Irodov – Problems in General Physics

(Joyce) #1

A Few Hints for Solving the Problems

  1. First of all, look through the tables in the Appendix, for many
    problems cannot be solved without them. Besides, the reference data
    quoted in the tables will make your work easier and save your time.

  2. Begin the problem by recognizing its meaning and its formula-
    tion. Make sure that the data given are sufficient for solving the
    problem. Missing data can be found in the tables in the Appendix.
    Wherever possible, draw a diagram elucidating the essence of the
    problem; in many cases this simplifies both the search for a solution
    and the solution itself.

  3. Solve each problem, as a rule, in the general form, that is in
    a letter notation, so that the quantity sought will be expressed in
    the same terms as the given data. A solution in the general form is
    particularly valuable since it makes clear the relationship between
    the sought quantity and the given data. What is more, an answer ob-
    tained in the general form allows one to make a fairly accurate judge-
    ment on the correctness of the solution itself (see the next item).

  4. Having obtained the solution in the general form, check to see
    if it has the right dimensions. The wrong dimensions are an obvious
    indication of a wrong solution. If possible, investigate the behaviour
    of the solution in some extreme special cases. For example, whatever
    the form of the expression for the gravitational force between two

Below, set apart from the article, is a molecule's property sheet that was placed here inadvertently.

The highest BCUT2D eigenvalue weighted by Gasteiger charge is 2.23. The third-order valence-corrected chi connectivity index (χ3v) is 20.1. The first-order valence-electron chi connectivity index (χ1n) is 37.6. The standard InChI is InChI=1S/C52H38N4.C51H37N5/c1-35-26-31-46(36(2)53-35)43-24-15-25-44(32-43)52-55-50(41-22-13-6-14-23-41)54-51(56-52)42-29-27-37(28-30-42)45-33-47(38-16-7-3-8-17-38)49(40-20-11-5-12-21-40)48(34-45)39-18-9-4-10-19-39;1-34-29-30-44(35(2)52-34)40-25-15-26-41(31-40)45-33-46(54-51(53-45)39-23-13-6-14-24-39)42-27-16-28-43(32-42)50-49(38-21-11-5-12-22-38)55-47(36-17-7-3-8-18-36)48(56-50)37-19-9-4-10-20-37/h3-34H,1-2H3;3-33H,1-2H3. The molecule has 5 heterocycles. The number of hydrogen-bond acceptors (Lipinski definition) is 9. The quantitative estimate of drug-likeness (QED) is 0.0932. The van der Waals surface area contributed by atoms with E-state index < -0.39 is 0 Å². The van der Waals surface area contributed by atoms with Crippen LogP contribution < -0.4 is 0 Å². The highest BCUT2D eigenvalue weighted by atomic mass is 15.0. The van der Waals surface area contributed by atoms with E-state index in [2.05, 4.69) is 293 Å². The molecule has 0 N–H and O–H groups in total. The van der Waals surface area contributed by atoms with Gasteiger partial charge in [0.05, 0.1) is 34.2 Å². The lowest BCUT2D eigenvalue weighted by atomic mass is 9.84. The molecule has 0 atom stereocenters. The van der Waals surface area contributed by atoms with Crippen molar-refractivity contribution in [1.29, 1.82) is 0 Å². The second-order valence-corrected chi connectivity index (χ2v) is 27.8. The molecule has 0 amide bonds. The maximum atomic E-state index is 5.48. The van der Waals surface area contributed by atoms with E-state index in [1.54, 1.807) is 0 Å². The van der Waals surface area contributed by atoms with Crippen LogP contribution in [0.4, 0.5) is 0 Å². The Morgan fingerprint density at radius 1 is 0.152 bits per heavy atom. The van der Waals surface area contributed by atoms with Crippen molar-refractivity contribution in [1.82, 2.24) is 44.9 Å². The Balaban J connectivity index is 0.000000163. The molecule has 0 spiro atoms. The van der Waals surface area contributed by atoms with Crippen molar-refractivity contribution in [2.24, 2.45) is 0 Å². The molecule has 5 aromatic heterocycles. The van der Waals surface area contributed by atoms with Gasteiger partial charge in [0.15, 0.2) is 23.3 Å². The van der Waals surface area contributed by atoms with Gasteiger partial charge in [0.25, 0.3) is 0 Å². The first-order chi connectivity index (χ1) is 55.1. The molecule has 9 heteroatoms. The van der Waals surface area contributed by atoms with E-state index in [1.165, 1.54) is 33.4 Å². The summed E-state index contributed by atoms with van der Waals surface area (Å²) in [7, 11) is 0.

extended bodies, it must turn into the well-known law of gravitational
    interaction of mass points as the distance between the bodies increases.
    Otherwise, it can be immediately inferred that the solution is wrong.

  5. When starting calculations, remember that the numerical values
    of physical quantities are always known only approximately. There-
    fore, in calculations you should employ the rules for operating with
    approximate numbers. In particular, in presenting the quantitative
    data and answers strict attention should be paid to the rules of
    approximation and numerical accuracy.

  6. Having obtained the numerical answer, evaluate its plausibil
    ity. In some cases such an evaluation may disclose an error in the
    result obtained. For example, a stone cannot be thrown by a man
    over the distance of the order of 1 km, the velocity of a body cannot
    surpass that of light in a vacuum, etc.

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